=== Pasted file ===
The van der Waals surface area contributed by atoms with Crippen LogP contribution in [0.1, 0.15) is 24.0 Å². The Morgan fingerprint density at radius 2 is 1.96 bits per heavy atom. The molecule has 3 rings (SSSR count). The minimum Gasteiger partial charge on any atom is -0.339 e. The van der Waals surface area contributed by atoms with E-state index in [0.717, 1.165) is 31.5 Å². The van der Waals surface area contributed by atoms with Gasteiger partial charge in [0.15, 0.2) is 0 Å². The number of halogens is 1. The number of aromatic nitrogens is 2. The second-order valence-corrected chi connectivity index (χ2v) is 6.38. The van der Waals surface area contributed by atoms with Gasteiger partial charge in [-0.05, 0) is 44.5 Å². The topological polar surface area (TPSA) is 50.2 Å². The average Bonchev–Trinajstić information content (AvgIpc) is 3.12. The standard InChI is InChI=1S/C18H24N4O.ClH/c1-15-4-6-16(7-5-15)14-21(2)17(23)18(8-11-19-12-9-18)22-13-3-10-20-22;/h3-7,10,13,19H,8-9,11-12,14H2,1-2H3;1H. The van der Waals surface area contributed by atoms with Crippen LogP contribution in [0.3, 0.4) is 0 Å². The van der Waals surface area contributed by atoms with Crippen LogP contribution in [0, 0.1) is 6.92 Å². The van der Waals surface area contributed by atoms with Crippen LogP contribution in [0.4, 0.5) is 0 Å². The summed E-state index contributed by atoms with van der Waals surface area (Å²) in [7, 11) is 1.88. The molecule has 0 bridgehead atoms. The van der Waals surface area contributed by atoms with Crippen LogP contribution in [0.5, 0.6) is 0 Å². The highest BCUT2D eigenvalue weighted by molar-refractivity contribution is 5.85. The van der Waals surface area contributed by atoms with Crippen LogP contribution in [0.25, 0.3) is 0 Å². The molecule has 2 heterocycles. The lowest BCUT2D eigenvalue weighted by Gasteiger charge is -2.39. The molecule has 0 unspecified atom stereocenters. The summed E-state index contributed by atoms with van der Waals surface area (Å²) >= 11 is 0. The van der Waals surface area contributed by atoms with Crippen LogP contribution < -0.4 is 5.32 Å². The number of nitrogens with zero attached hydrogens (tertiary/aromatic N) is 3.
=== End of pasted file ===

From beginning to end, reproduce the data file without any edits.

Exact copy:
The van der Waals surface area contributed by atoms with Crippen LogP contribution in [0.1, 0.15) is 24.0 Å². The Morgan fingerprint density at radius 2 is 1.96 bits per heavy atom. The molecule has 3 rings (SSSR count). The minimum Gasteiger partial charge on any atom is -0.339 e. The van der Waals surface area contributed by atoms with E-state index in [0.717, 1.165) is 31.5 Å². The van der Waals surface area contributed by atoms with Gasteiger partial charge in [0.15, 0.2) is 0 Å². The number of halogens is 1. The number of aromatic nitrogens is 2. The second-order valence-corrected chi connectivity index (χ2v) is 6.38. The van der Waals surface area contributed by atoms with Gasteiger partial charge in [-0.05, 0) is 44.5 Å². The topological polar surface area (TPSA) is 50.2 Å². The average Bonchev–Trinajstić information content (AvgIpc) is 3.12. The standard InChI is InChI=1S/C18H24N4O.ClH/c1-15-4-6-16(7-5-15)14-21(2)17(23)18(8-11-19-12-9-18)22-13-3-10-20-22;/h3-7,10,13,19H,8-9,11-12,14H2,1-2H3;1H. The van der Waals surface area contributed by atoms with Crippen LogP contribution in [0.3, 0.4) is 0 Å². The van der Waals surface area contributed by atoms with Crippen LogP contribution in [0, 0.1) is 6.92 Å². The van der Waals surface area contributed by atoms with Crippen LogP contribution in [0.4, 0.5) is 0 Å². The summed E-state index contributed by atoms with van der Waals surface area (Å²) in [7, 11) is 1.88. The molecule has 0 bridgehead atoms. The van der Waals surface area contributed by atoms with Crippen LogP contribution in [0.5, 0.6) is 0 Å². The highest BCUT2D eigenvalue weighted by molar-refractivity contribution is 5.85. The van der Waals surface area contributed by atoms with Crippen LogP contribution in [0.25, 0.3) is 0 Å². The molecule has 2 heterocycles. The lowest BCUT2D eigenvalue weighted by Gasteiger charge is -2.39. The molecule has 0 unspecified atom stereocenters. The summed E-state index contributed by atoms with van der Waals surface area (Å²) >= 11 is 0. The van der Waals surface area contributed by atoms with Crippen LogP contribution < -0.4 is 5.32 Å². The number of nitrogens with zero attached hydrogens (tertiary/aromatic N) is 3.